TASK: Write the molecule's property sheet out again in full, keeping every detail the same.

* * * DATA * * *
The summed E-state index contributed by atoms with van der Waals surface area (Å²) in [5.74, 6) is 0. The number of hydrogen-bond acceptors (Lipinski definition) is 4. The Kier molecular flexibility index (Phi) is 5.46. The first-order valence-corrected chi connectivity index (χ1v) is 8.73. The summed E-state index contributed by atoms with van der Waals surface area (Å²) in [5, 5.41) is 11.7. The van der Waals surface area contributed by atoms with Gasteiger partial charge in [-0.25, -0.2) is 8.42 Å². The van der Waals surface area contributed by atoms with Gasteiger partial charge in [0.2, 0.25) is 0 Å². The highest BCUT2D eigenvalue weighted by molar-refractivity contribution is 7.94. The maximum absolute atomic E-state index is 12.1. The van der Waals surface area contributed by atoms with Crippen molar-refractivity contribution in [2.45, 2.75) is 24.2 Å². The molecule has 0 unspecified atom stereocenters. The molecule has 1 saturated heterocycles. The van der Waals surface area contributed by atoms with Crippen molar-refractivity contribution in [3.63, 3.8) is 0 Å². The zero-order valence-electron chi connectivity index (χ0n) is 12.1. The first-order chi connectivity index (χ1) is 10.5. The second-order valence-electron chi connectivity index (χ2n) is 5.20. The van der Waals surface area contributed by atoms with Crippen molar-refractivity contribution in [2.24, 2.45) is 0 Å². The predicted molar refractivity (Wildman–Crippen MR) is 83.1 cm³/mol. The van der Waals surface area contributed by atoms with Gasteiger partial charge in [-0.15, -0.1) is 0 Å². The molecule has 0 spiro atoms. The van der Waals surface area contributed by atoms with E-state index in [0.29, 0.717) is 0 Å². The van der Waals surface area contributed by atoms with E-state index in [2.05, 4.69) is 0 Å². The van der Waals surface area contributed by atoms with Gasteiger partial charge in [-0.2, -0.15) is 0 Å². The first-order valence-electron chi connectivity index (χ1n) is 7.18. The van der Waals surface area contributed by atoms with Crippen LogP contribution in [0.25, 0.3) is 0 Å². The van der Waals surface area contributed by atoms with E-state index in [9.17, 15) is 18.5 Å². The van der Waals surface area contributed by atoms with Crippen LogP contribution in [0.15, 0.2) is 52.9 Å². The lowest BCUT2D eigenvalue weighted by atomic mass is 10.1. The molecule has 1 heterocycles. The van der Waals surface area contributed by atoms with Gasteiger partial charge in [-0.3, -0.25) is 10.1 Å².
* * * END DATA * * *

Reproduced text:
The summed E-state index contributed by atoms with van der Waals surface area (Å²) in [5.74, 6) is 0. The number of hydrogen-bond acceptors (Lipinski definition) is 4. The Kier molecular flexibility index (Phi) is 5.46. The first-order valence-corrected chi connectivity index (χ1v) is 8.73. The summed E-state index contributed by atoms with van der Waals surface area (Å²) in [5, 5.41) is 11.7. The van der Waals surface area contributed by atoms with Gasteiger partial charge in [-0.25, -0.2) is 8.42 Å². The van der Waals surface area contributed by atoms with Gasteiger partial charge in [0.2, 0.25) is 0 Å². The highest BCUT2D eigenvalue weighted by molar-refractivity contribution is 7.94. The maximum absolute atomic E-state index is 12.1. The van der Waals surface area contributed by atoms with Crippen molar-refractivity contribution in [2.45, 2.75) is 24.2 Å². The molecule has 0 unspecified atom stereocenters. The molecule has 1 saturated heterocycles. The van der Waals surface area contributed by atoms with Crippen molar-refractivity contribution in [3.63, 3.8) is 0 Å². The zero-order valence-electron chi connectivity index (χ0n) is 12.1. The first-order chi connectivity index (χ1) is 10.5. The second-order valence-electron chi connectivity index (χ2n) is 5.20. The van der Waals surface area contributed by atoms with Crippen molar-refractivity contribution in [2.24, 2.45) is 0 Å². The predicted molar refractivity (Wildman–Crippen MR) is 83.1 cm³/mol. The van der Waals surface area contributed by atoms with Gasteiger partial charge in [-0.15, -0.1) is 0 Å². The molecule has 0 spiro atoms. The van der Waals surface area contributed by atoms with E-state index in [0.29, 0.717) is 0 Å². The van der Waals surface area contributed by atoms with E-state index in [2.05, 4.69) is 0 Å². The van der Waals surface area contributed by atoms with Gasteiger partial charge in [-0.2, -0.15) is 0 Å². The first-order valence-electron chi connectivity index (χ1n) is 7.18. The van der Waals surface area contributed by atoms with Crippen LogP contribution in [0.25, 0.3) is 0 Å². The van der Waals surface area contributed by atoms with E-state index in [9.17, 15) is 18.5 Å². The van der Waals surface area contributed by atoms with Crippen LogP contribution in [0.15, 0.2) is 52.9 Å². The lowest BCUT2D eigenvalue weighted by atomic mass is 10.1. The molecule has 1 heterocycles. The van der Waals surface area contributed by atoms with Gasteiger partial charge in [-0.3, -0.25) is 10.1 Å².